Carrying On
October 1997

“Carrying On,” New Era, Oct. 1997, 12

Everyday Heroes:

Carrying On

Even though their father’s gone, Beverly and Amber still work hard to make their papa proud.

At three in the morning, Beverly and Amber Williams, of McCammon, Idaho, are usually asleep. But July 1, 1996, wasn’t a typical morning for these teenage sisters. Instead of sleeping, they were rushing their mom, Effie, to the hospital in nearby Soda Springs. About four hours later, their mom delivered a healthy baby boy. She named him David, after her husband and the girls’ father, who was killed not long before in an industrial accident.

“We wanted to be there with my mom,” says 16-year-old Beverly, “and to be with a brand-new baby who just came from where my dad is.”

The girls stayed by their mom’s side through the delivery and probably would have stayed at the hospital much longer if it weren’t for one small problem: most of the baby clothes Effie had purchased were pink, for a girl. So Beverly and Amber hopped in the car and drove more than an hour to Pocatello to exchange the clothes. They also used their personal savings to buy a dresser for their new baby brother. They put the clothes and dresser in his room at home before returning to the hospital. Oh, and Beverly mowed the lawn first too. After all, Monday had always been the day that Effie mowed the lawn. Beverly knew her mom wouldn’t be up to it.

Adult responsibilities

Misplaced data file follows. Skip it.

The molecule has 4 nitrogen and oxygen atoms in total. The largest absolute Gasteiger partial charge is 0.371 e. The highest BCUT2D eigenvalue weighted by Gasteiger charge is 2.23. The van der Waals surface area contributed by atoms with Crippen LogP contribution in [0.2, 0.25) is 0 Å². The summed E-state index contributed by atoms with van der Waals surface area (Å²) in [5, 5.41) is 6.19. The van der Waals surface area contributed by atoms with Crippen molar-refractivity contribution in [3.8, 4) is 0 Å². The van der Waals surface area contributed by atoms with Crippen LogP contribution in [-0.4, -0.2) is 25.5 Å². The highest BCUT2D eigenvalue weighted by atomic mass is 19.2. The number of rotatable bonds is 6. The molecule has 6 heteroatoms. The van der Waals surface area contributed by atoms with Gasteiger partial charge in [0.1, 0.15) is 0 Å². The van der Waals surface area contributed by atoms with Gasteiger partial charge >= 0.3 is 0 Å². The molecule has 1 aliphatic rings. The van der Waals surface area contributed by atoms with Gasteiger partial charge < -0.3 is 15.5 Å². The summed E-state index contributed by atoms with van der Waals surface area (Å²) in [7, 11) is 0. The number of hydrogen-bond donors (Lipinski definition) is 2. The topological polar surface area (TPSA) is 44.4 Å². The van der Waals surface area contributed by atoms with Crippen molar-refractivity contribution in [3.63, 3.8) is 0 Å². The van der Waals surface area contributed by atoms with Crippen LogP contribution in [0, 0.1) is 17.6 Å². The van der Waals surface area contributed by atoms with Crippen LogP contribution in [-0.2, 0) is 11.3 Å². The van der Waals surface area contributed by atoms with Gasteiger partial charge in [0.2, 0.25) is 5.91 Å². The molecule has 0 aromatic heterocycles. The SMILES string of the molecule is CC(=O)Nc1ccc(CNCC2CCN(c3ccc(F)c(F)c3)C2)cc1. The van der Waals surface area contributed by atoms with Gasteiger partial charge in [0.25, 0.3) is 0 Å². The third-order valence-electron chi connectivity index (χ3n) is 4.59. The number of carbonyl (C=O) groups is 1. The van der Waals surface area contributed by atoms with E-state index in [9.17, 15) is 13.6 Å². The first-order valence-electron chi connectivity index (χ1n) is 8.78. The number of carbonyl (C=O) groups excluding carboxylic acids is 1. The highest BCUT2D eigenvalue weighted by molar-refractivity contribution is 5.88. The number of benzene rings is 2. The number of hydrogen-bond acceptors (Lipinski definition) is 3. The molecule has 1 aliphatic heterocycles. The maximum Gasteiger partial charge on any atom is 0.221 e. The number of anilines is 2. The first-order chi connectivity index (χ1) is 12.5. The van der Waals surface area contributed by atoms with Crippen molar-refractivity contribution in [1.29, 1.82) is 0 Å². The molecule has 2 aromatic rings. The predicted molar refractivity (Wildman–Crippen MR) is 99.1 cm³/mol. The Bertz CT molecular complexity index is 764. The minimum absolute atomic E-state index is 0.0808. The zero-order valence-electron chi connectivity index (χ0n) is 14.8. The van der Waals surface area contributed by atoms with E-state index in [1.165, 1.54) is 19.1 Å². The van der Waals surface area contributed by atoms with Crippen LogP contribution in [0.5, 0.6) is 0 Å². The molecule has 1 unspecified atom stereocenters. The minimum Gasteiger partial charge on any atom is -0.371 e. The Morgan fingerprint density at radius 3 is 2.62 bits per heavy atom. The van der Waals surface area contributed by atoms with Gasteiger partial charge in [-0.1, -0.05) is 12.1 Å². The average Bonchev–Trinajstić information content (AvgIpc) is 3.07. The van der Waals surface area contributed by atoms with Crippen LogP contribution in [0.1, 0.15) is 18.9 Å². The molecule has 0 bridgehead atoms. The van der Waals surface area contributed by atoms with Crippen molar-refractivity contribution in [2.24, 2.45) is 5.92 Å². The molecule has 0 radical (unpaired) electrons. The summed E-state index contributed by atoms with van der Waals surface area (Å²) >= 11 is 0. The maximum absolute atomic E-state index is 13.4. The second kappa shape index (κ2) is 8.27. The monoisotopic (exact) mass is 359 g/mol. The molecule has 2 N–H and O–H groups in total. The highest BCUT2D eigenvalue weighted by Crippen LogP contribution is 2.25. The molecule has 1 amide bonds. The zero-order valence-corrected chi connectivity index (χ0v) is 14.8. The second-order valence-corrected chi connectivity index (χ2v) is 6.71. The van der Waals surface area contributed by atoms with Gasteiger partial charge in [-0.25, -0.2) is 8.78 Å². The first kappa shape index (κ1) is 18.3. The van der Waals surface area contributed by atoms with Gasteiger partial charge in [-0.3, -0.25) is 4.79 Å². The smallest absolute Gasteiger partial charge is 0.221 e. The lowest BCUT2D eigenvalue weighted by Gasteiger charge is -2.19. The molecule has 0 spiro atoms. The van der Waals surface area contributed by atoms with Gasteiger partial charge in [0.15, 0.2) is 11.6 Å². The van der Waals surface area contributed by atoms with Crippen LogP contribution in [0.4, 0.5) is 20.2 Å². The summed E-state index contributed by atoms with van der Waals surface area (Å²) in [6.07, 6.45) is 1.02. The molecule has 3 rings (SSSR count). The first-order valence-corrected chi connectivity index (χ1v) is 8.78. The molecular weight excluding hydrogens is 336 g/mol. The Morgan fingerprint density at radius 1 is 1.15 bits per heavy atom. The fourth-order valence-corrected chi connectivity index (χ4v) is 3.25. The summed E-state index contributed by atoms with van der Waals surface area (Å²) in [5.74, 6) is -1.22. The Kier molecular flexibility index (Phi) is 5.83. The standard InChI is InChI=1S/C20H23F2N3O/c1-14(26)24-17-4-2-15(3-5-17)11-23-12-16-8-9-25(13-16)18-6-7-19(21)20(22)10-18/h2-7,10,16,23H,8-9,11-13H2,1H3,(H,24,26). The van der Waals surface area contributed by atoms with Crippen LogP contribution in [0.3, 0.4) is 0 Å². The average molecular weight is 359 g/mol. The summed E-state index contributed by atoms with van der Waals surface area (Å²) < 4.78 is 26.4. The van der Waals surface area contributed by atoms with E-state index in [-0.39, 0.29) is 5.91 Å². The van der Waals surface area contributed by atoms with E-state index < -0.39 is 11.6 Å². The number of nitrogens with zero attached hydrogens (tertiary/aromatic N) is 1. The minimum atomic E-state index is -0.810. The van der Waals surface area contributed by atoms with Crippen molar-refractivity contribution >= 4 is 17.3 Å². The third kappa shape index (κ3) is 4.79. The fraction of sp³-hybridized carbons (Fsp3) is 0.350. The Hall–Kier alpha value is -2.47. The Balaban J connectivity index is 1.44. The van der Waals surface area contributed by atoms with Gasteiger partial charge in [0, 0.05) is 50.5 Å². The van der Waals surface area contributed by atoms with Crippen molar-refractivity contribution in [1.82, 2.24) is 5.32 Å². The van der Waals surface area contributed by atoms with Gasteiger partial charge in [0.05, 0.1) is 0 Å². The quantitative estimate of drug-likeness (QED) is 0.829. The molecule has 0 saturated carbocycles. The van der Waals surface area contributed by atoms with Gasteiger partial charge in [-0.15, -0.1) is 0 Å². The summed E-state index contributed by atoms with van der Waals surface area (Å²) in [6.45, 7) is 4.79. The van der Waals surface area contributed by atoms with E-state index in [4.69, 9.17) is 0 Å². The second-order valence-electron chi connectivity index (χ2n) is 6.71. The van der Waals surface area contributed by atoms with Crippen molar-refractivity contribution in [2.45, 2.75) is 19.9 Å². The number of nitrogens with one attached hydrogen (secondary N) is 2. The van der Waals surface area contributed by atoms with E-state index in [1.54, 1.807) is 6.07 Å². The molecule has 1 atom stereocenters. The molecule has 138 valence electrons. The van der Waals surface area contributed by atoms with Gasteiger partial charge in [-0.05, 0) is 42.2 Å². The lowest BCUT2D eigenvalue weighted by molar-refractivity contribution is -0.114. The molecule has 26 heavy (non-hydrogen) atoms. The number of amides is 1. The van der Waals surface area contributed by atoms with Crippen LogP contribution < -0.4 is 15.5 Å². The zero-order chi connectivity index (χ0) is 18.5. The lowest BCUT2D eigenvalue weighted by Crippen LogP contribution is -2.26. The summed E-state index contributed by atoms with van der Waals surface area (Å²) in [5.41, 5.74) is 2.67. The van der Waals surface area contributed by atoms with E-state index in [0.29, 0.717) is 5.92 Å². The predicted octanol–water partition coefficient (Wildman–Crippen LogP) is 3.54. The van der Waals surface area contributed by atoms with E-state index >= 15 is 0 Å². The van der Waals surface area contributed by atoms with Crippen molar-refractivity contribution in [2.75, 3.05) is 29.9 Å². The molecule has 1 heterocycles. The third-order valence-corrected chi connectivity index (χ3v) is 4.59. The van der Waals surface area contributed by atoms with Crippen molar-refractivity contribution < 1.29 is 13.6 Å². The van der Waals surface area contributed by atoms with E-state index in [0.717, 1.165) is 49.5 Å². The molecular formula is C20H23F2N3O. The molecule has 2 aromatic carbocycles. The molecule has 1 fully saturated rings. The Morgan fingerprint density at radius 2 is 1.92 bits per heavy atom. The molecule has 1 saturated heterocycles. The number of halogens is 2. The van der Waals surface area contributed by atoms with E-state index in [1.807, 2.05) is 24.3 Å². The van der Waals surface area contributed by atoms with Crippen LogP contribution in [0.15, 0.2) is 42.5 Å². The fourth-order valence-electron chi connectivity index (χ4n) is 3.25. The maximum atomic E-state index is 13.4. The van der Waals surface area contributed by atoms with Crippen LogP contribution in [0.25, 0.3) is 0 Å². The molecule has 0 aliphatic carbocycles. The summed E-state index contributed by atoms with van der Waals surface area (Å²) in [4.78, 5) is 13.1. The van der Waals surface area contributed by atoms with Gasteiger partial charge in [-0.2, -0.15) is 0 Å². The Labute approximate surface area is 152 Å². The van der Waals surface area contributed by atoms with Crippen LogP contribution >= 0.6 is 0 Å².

Amber and Beverly seem to be around whenever their mom needs them these days. They help out willingly and do everything from balancing the checkbook to helping their younger sisters with homework.

On December 18, 1995, their dad was killed in an explosion at his work. He left behind five daughters and a wife, who later found out she was pregnant with their sixth child. Since then the Williams family has survived on prayers and faith, along with help from the two oldest daughters.

“It was a really hard time, and I just knew that it wouldn’t help anybody if I didn’t do something to help out,” says Beverly.

Amber, 14, agrees. “For the first couple of days we were so hurt and shocked that nobody could do anything, but then you realize it’s real, and you just can’t sit around,” she says.

“They basically took over for a while,” Effie says. “They just didn’t act like typical kids. They’ve had to do adult things. And instead of resenting the responsibility, they have done whatever’s needed to be done.”

Beverly says she likes the responsibility. She wants to help her mom. She enjoys baby-sitting and running errands. She has even noticed the value of her math skills from doing things like balancing the checkbook. Amber also has a positive attitude about her responsibilities. She loves to spend time with her family, and baby-sitting the younger kids is her favorite way to help. She also says that diving into this type of service helped keep her mind on other things right after her dad’s death.

Following suit

Their dad, David Williams, was a man of strong character. He taught his children to work. He also taught them the gospel and showed them how to love one another.